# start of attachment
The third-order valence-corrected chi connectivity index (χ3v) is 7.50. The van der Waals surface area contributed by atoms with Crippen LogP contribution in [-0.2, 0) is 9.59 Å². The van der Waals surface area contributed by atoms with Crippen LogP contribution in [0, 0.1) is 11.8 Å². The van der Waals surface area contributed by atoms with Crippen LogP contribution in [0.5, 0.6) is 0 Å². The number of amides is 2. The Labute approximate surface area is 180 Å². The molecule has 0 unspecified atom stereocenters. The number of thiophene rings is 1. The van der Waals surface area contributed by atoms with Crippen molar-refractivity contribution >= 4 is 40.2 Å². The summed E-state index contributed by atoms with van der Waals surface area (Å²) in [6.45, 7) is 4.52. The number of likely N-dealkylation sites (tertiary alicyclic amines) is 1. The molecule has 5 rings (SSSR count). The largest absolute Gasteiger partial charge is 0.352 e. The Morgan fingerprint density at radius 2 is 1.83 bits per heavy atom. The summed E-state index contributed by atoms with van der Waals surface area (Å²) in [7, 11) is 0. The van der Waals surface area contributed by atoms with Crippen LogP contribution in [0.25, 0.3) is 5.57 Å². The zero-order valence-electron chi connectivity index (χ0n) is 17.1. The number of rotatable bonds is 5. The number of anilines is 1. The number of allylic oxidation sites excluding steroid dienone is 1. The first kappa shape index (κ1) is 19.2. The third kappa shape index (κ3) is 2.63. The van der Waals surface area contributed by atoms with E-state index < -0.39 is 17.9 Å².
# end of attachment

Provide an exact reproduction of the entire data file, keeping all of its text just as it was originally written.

The third-order valence-corrected chi connectivity index (χ3v) is 7.50. The van der Waals surface area contributed by atoms with Crippen LogP contribution in [-0.2, 0) is 9.59 Å². The van der Waals surface area contributed by atoms with Crippen LogP contribution in [0, 0.1) is 11.8 Å². The van der Waals surface area contributed by atoms with Crippen LogP contribution in [0.5, 0.6) is 0 Å². The number of amides is 2. The Labute approximate surface area is 180 Å². The molecule has 0 unspecified atom stereocenters. The number of thiophene rings is 1. The van der Waals surface area contributed by atoms with Crippen molar-refractivity contribution >= 4 is 40.2 Å². The summed E-state index contributed by atoms with van der Waals surface area (Å²) in [6.45, 7) is 4.52. The number of likely N-dealkylation sites (tertiary alicyclic amines) is 1. The molecule has 5 rings (SSSR count). The largest absolute Gasteiger partial charge is 0.352 e. The Morgan fingerprint density at radius 2 is 1.83 bits per heavy atom. The summed E-state index contributed by atoms with van der Waals surface area (Å²) in [7, 11) is 0. The van der Waals surface area contributed by atoms with Crippen LogP contribution in [0.25, 0.3) is 5.57 Å². The zero-order valence-electron chi connectivity index (χ0n) is 17.1. The number of rotatable bonds is 5. The number of anilines is 1. The number of allylic oxidation sites excluding steroid dienone is 1. The first kappa shape index (κ1) is 19.2. The third kappa shape index (κ3) is 2.63. The van der Waals surface area contributed by atoms with E-state index < -0.39 is 17.9 Å².